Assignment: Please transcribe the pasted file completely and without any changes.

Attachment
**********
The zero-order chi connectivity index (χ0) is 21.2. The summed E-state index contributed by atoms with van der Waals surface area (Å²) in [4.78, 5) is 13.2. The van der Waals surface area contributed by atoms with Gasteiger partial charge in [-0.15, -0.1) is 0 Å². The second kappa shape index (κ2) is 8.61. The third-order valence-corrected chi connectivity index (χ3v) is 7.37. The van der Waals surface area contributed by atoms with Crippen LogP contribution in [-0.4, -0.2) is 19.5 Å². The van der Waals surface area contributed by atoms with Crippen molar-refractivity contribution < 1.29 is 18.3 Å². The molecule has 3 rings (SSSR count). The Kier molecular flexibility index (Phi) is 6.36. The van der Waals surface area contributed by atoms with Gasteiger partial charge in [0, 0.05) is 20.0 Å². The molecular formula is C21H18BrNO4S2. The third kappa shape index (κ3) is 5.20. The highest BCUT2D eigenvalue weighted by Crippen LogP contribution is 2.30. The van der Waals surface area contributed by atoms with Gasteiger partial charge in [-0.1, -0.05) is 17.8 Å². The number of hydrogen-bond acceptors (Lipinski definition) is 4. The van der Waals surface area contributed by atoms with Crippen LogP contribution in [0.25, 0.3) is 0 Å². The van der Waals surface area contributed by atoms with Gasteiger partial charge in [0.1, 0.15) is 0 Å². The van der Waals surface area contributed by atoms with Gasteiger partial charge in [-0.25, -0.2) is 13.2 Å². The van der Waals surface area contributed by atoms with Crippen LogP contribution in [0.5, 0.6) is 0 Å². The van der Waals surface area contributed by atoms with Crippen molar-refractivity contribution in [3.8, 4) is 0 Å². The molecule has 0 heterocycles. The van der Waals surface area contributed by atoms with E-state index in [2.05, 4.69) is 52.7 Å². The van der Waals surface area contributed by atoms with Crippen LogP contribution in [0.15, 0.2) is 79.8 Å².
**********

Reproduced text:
The zero-order chi connectivity index (χ0) is 21.2. The summed E-state index contributed by atoms with van der Waals surface area (Å²) in [4.78, 5) is 13.2. The van der Waals surface area contributed by atoms with Gasteiger partial charge in [-0.15, -0.1) is 0 Å². The second kappa shape index (κ2) is 8.61. The third-order valence-corrected chi connectivity index (χ3v) is 7.37. The van der Waals surface area contributed by atoms with Crippen LogP contribution in [-0.4, -0.2) is 19.5 Å². The van der Waals surface area contributed by atoms with Crippen molar-refractivity contribution < 1.29 is 18.3 Å². The molecule has 3 rings (SSSR count). The Kier molecular flexibility index (Phi) is 6.36. The van der Waals surface area contributed by atoms with Gasteiger partial charge in [0, 0.05) is 20.0 Å². The molecular formula is C21H18BrNO4S2. The third kappa shape index (κ3) is 5.20. The highest BCUT2D eigenvalue weighted by Crippen LogP contribution is 2.30. The van der Waals surface area contributed by atoms with Gasteiger partial charge in [-0.1, -0.05) is 17.8 Å². The number of hydrogen-bond acceptors (Lipinski definition) is 4. The van der Waals surface area contributed by atoms with Crippen LogP contribution in [0.25, 0.3) is 0 Å². The van der Waals surface area contributed by atoms with Gasteiger partial charge in [0.1, 0.15) is 0 Å². The van der Waals surface area contributed by atoms with Gasteiger partial charge in [-0.25, -0.2) is 13.2 Å². The van der Waals surface area contributed by atoms with Crippen LogP contribution in [0.5, 0.6) is 0 Å². The van der Waals surface area contributed by atoms with Crippen molar-refractivity contribution in [3.8, 4) is 0 Å². The molecule has 0 heterocycles. The van der Waals surface area contributed by atoms with E-state index in [2.05, 4.69) is 52.7 Å². The van der Waals surface area contributed by atoms with Crippen LogP contribution in [0.15, 0.2) is 79.8 Å².